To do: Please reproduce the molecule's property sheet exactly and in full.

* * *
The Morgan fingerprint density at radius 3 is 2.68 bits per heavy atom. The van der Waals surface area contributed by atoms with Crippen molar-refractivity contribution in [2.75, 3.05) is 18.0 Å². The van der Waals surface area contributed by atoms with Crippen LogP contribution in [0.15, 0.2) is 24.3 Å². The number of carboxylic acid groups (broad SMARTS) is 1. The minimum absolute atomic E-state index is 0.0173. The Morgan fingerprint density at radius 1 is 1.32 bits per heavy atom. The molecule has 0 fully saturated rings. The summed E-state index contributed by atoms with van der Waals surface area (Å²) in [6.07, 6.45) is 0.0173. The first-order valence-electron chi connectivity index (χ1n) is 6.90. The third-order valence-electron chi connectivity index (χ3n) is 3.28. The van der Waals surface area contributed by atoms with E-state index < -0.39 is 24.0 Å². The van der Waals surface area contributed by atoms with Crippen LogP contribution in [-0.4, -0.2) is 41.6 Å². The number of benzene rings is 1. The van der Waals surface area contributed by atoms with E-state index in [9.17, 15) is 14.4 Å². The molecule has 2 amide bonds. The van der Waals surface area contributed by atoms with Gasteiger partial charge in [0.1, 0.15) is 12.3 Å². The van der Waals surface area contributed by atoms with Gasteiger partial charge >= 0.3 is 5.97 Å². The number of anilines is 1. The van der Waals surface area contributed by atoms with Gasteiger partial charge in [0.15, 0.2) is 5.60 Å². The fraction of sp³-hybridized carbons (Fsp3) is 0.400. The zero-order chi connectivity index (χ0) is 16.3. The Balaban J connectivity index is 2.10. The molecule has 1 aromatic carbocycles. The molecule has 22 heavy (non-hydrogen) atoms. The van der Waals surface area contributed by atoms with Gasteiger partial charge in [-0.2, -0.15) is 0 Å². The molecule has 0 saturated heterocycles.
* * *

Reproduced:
The Morgan fingerprint density at radius 3 is 2.68 bits per heavy atom. The van der Waals surface area contributed by atoms with Crippen molar-refractivity contribution in [2.75, 3.05) is 18.0 Å². The van der Waals surface area contributed by atoms with Crippen LogP contribution in [0.15, 0.2) is 24.3 Å². The number of carboxylic acid groups (broad SMARTS) is 1. The minimum absolute atomic E-state index is 0.0173. The Morgan fingerprint density at radius 1 is 1.32 bits per heavy atom. The molecule has 0 fully saturated rings. The summed E-state index contributed by atoms with van der Waals surface area (Å²) in [6.07, 6.45) is 0.0173. The first-order valence-electron chi connectivity index (χ1n) is 6.90. The third-order valence-electron chi connectivity index (χ3n) is 3.28. The van der Waals surface area contributed by atoms with E-state index < -0.39 is 24.0 Å². The van der Waals surface area contributed by atoms with Crippen LogP contribution in [-0.4, -0.2) is 41.6 Å². The number of benzene rings is 1. The van der Waals surface area contributed by atoms with E-state index in [9.17, 15) is 14.4 Å². The molecule has 2 amide bonds. The van der Waals surface area contributed by atoms with Gasteiger partial charge in [0.1, 0.15) is 12.3 Å². The van der Waals surface area contributed by atoms with Gasteiger partial charge >= 0.3 is 5.97 Å². The number of anilines is 1. The van der Waals surface area contributed by atoms with Gasteiger partial charge in [0.15, 0.2) is 5.60 Å². The fraction of sp³-hybridized carbons (Fsp3) is 0.400. The zero-order chi connectivity index (χ0) is 16.3. The Balaban J connectivity index is 2.10. The molecule has 1 aromatic carbocycles. The molecule has 22 heavy (non-hydrogen) atoms. The van der Waals surface area contributed by atoms with Gasteiger partial charge in [-0.2, -0.15) is 0 Å². The molecule has 0 saturated heterocycles.